Performance of “Twelfth Night” explores non-binary lens

By Heather Fabritze
Elm Staff Writer

The Department of Theatre and Dance hosted “Twelfth Night,” a performance senior capstone experience by senior Percy Mohn, on Friday, April 15 and Saturday, April 16 at 7:30 p.m.

The play, which was performed in Tawes Theatre, was directed by guest director, Gibson Center Coordinator, and Web Content Specialist Patrick Salerno ’21. Tickets were free and open to the public, although $1 donations to the Kent County Food Pantry were encouraged.

Written by William Shakespeare, “Twelfth Night” was a reimagining of the play from the mind of senior Percy Mohn who played the lead character Viola.

Their thesis focused on Viola and how the character can be interpreted through a non-binary lens. During the events of “Twelfth Night,” Viola must dress up as a man to survive and gets caught in a love triangle, leading to a heavy amount of LGBTQ+ subtext.

According to Mohn, performance SCEs focus on “digging into” a specific character rather than analyzing the play as a whole. More emphasis is given to the character’s role within their world and relationship to other characters.          

Mohn did their English SCE on the same topic and used their unique performance as Viola to influence their argument.

While some notable changes were made to the original play’s content, most of the original storyline as well as the classic Shakespearean dialogue was kept intact.

Junior Erika Ekholm, who went to see “Twelfth Night” to support one of the actors, struggled a bit with this aspect of the play. 

“If you haven’t read ‘Twelfth Night’ by Shakespeare, I would recommend that you read a short summary of the story before you go and see the play, as it will make the first part more enjoyable,” Ekholm said.

Otherwise, Ekholm felt that “Twelfth Night” was “good” and much more understandable once the finer details of the plot became clear.

Aside from the comprehensibility issues that arise with any Shakespeare adaptation, there were other challenges that Mohn faced in the development of the play.

According to Mohn, their personal experience with gender influenced much of their understanding of Viola. Their deep connection to the character has led to disorienting moments after Mohn does not step out of character for a while.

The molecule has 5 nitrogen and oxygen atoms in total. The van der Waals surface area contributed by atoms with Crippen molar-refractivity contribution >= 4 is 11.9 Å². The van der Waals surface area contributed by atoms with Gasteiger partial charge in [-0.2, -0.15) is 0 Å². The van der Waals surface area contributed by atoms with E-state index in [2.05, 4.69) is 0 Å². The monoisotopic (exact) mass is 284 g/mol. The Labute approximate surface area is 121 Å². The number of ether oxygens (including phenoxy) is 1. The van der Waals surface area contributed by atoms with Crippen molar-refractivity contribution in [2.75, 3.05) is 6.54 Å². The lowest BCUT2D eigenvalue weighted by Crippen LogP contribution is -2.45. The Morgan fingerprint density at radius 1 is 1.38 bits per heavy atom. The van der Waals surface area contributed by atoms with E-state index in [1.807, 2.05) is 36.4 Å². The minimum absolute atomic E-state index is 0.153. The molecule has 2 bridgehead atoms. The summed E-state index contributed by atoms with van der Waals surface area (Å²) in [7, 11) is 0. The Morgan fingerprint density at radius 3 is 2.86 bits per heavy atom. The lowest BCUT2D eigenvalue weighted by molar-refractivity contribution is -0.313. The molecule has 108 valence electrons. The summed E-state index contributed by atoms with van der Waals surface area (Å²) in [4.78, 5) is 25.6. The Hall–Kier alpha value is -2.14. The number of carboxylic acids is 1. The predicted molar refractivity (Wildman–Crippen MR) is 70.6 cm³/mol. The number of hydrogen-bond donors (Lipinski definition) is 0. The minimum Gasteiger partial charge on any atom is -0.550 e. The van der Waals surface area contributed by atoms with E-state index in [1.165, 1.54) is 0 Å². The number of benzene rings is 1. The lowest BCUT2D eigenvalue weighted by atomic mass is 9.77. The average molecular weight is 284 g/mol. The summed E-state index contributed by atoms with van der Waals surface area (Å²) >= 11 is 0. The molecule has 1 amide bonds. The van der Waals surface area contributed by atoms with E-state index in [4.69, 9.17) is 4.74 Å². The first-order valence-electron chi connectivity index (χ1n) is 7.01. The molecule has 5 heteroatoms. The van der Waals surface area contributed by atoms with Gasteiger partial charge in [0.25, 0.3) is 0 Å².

This conflict with theirself was one challenge of developing “Twelfth Night.”

“There are times where I come into such conflict with Viola because, ultimately, I’m trying to be Viola through the lens of myself,” Mohn said. “Putting myself into this character and bringing my own non-binary experiences, and then this person is distinctly different from me. And I have to sit down with this character who wants to fight me at every opportunity.”

Playing Viola, and analyzing the character for such a long time, led Mohn to understand new parts of who they are. 

One line that comes at a monumental moment in the play, “I am Viola” particularly resonates with Mohn.

“It’s a very important line, especially with the angle I’ve been taking it, because [it’s] the only indication that Viola is no longer in disguise…When I say that [line], I’m also slightly saying that I am Percy,” Mohn said. “Because nothing, like how I look, how I present, has no bearing on what I feel about myself. It’s like, I am Percy and that’s it.”

The ability to learn about their community’s history, and to find connections with people who have been gone for hundreds of years, one of the most important parts of their SCE journey.

Mohn believes that “Twelfth Night” is a way to show that their identities have always held a place in the culture of the world.

“Our identities have existed for years,” Mohn said. “It’s just that they didn’t have labels. They weren’t understood the way we understand them now, but…they existed. They are like me, and they had the same struggles as me, and we’re going to continue to exist.”

Mohn hopes that those who attended the play found a greater understanding of themselves, much like they did, and that those who didn’t will still find new experiences to reflect on and learn from.

Photo courtesy of Paul W. Gillespie

Featured Photo Caption: At the start of Shakespeare’s “Twelfth Night,” Viola — portrayed by senior Percy Mohn — believes their twin brother Sebastian has drowned after the two were in a shipwreck landing on the shores of Illyria. In order to survive in this unfamiliar land, Viola dresses as a man and takes a servant position in the court of Duke Orsino, whom Viola falls in love with.

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